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Renny Harlin’s career second wind in China continues: after the success of the passable Jackie Chan vehicle Skiptrace, and the costly flop of the fantasy clunker Legend of the Ancient Sword, here comes Bodies at Rest, in which a Hong Kong public morgue is invaded on Christmas eve by three masked and armed criminals (Richie Jen, Carlos Chan and Feng Jiayi). They are trying to retrieve a incriminating bullet from the body of a woman (the striking Clara Lee, only glimpsed in flashbacks), but Nick Chan (Nick Cheung), the forensic pathologist on duty, and his Mainland intern Lynn Qiao (Yang Zi) are determined not to let them have their way. This is the kind of film that Hollywood churned out relentlessly in the nineties (Renny Harlin’s heyday, of course): a sub-Die Hard game of cat-and-mouse pitting a resourceful everyman against ruthless criminals in a closed location. There’s even references to John McTiernan’s seminal actioner (of which Harlin directed the sequel, of course): bare body parts on broken glass, air duct escape… It’s a brisk and reasonably entertaining 90 minutes, bolstered by charismatic turns from Nick Cheung (not stretching in any way), Richie Jen (playing efficiently against type) and Yang Zi (more than holding her own next to the two veterans), some welcome flashes of dark humor, and brutal, gripping fight scenes. Yet the film runs of out steam in the final twenty minutes, weighted with too many twists, turns and reversals for such a thin plot and characters, as well as a rote ending. **1/2

THE CAPTAIN (2019) review

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In May 2018, on a Sichuan Airlines flight from Chongqing to Lhasa, the cockpit windshield shattered suddenly while the plane was 30,000 feet above the Tibetan Plateau. In the subsequent cabin depressurization, a co-pilot was half-sucked out of the plane and many passengers lost consciousness or succumbed to panic. Yet against all odds, the plane’s pilot (Zhang Hanyu) managed a miraculous emergency landing, with all aboard safe and sound, including the co-pilot. Less than four months later, Andrew Lau was already re-creating these events for the big screen, surely a record when it comes to rushing to cash in on true events.

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THE CLIMBERS (2019) review

p2569090715In 1960, Fang Wuzhou (Wu Jing) and Qu Songlin (Zhang Yi), members of the Chinese National Mountaineering Team, reached the summit of Mount Everest (known as Qomolangma in Tibetan) from the North Ridge, a perilous achievement that cost the life of their captain. Worse, it later went unrecognized by the international community: after losing their camera during the ascent, the Chinese climbers were unable to provide the necessary photographic proof of their exploit. Since then, Fang and Qu have lived in shame, considered frauds by most. So when an opportunity to renew the exploit arises fifteen years later, they set out to train a new team of climbers, including Li Guiliang (Jing Boran), Yang Guang (Hu Ge), and meteorologist Xu Ying (Zhang Ziyi), with whom Fang has long been in love.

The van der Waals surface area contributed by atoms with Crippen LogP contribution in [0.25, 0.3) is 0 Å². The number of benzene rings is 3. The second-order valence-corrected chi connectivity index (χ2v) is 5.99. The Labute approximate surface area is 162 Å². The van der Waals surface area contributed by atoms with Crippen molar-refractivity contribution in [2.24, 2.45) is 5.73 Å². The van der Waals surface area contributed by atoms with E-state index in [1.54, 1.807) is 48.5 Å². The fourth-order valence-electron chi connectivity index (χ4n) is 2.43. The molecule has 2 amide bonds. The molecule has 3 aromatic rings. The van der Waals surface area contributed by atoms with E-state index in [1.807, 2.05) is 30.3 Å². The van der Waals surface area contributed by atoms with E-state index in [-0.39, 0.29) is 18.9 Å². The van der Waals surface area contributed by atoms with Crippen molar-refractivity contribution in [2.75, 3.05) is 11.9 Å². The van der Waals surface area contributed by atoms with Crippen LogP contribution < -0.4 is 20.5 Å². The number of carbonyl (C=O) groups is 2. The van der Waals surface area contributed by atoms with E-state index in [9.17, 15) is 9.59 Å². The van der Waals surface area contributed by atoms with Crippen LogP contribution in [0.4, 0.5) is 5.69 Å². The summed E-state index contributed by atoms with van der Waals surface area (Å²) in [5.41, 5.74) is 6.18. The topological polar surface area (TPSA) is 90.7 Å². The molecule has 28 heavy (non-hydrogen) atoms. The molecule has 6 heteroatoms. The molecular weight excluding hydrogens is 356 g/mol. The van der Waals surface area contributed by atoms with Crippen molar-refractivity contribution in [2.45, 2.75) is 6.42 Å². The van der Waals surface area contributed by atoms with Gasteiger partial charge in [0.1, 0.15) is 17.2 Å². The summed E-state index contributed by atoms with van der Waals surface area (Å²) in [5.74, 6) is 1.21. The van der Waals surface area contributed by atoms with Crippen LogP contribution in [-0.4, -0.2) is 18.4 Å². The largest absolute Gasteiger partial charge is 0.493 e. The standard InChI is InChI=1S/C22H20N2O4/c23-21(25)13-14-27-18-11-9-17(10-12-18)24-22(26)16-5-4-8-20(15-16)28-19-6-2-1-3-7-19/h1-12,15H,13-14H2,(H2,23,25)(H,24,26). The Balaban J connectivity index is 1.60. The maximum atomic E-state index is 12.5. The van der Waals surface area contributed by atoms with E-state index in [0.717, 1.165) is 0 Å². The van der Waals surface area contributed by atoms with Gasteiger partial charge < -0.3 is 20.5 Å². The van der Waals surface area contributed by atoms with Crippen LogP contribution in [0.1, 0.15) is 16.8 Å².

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REMAIN SILENT (2019) short review

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When popular singer Wan Wenfang (Zhou Xun) is found stabbed to near death in her dressing room just before a performance in Hong Kong, the prime suspect is Jimmy Thomas (Roy Sun), who was the last person to be in her company, and who tried to run away when the police arrived. In the ensuing trial, prosecutor Wu Zhengwei (Francis Ng) finds himself pitted against old flame Duan Mulan (Zhou Xun), who’s chosen to defend Thomas, convinced that he’s innocent, and suspecting instead Tian Jingcheng (Zu Feng), Wan’s devoted agent. Shot in 2015, Zhou Ke’s Remain Silent was originally slated for release in 2016, but gathered dust on a shelf for more than three years, for unclear reasons given that it’s a solid film backed by a thriving studio, and with no content that Chinese censorship might consider subversive. Its routine courtroom scenes can’t hold a candle to the thrills of Fei Xing’s Silent Witness (in whose successful Chinese footsteps Remain Silent seems to want to follow), but the central mystery is a reasonably engaging one, full of red herrings (Zhou Xun plays dual yet seemingly unrelated roles, Zu Feng is superbly ambiguous) and devious flashbacks – as well as, sadly, one or two gaping plot holes. And while the ending revelation isn’t exactly as thunderous as it’s supposed to be, it’s nevertheless a pleasure to watch masters of acting Zhou Xun and Francis Ng spar in and out of the courthouse, sharing unexpected yet impeccable, bittersweet chemistry. **1/2